Do Not Grow Weary


We’re days away from Palm Sunday and Holy Week and Easter.  The congregations of the Presbytery of Wabash Valley, like so many others,  are making plans.

Many of our congregations will be worshipping in person for the first or second time in 2021 or longer.

And heaven knows we need the Easter hope and joy that a rousing Easter service provides. Some of our congregations have been back to in-person gatherings for weeks or months now. Some will be waiting to return to in-person worship, offering thoughtful online options and print options for members near and far.  Some congregations will be back in person and will continue to offer an online option, because not all members are able to return to in-person worship and because some have received members during the pandemic who simply are not local.  Amazing!

As I keep track of Covid counts throughout our counties, I’m heartened to see some are on a consistent downward trajectory, while some are less predictable, and some are beginning to climb again after a few weeks of lower numbers. I know you know this, but feel compelled to say once again, the important protocols of masks, social distancing and strict handwashing are the best ways to be thoughtful and wise, even as more people are immunized and more congregations gather again in-person.   It is not prudent yet to be singing hymns as a congregation.  It’s not prudent at this time to be reinstituting the coffee hour we knew and loved. It may or may not be time yet to re-gather in person– if your session is watching the counts for your community and making necessary arrangements to gather as safely as possible, and deciding that it’s not safe yet or again, please thank them for watching out for you and for the whole community.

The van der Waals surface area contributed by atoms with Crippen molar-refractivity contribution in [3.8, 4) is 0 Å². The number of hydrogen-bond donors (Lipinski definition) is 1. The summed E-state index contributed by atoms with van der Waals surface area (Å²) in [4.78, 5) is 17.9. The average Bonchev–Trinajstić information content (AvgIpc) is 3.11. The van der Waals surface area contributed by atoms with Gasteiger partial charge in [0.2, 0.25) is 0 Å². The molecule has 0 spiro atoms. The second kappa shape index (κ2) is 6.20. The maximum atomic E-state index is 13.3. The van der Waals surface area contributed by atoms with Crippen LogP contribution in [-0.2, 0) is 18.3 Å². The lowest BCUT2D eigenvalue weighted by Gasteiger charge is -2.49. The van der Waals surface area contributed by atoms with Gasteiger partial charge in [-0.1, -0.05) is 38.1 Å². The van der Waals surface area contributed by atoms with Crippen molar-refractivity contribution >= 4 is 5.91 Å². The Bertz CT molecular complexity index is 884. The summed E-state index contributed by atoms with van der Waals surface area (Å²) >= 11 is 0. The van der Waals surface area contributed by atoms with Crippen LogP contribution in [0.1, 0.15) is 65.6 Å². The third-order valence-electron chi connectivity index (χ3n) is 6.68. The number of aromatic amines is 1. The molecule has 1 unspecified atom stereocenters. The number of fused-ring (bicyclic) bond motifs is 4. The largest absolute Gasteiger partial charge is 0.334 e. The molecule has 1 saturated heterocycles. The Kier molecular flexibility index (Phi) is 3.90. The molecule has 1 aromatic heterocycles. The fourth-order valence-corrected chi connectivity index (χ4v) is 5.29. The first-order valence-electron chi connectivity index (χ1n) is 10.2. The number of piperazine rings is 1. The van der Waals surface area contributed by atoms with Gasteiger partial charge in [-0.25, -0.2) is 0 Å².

Please think of these precautions as one more way in which we can be good neighbors– one more way in which we can say we’re looking out for the needs of others— one more way in which we are living out our Matthew 25 faith.

Siblings, we are going to get through this season of pandemic, and we’ll get there sooner if we care for one another in cautious and helpful ways.  Please continue to exercise patience and prudence, and while we’re masking, distancing, washing our hands and waiting to do all of the traditional things, please let us not grow weary in well-doing.

May you have a most blessed Holy Week.


unsplash photo by Rosie Kerr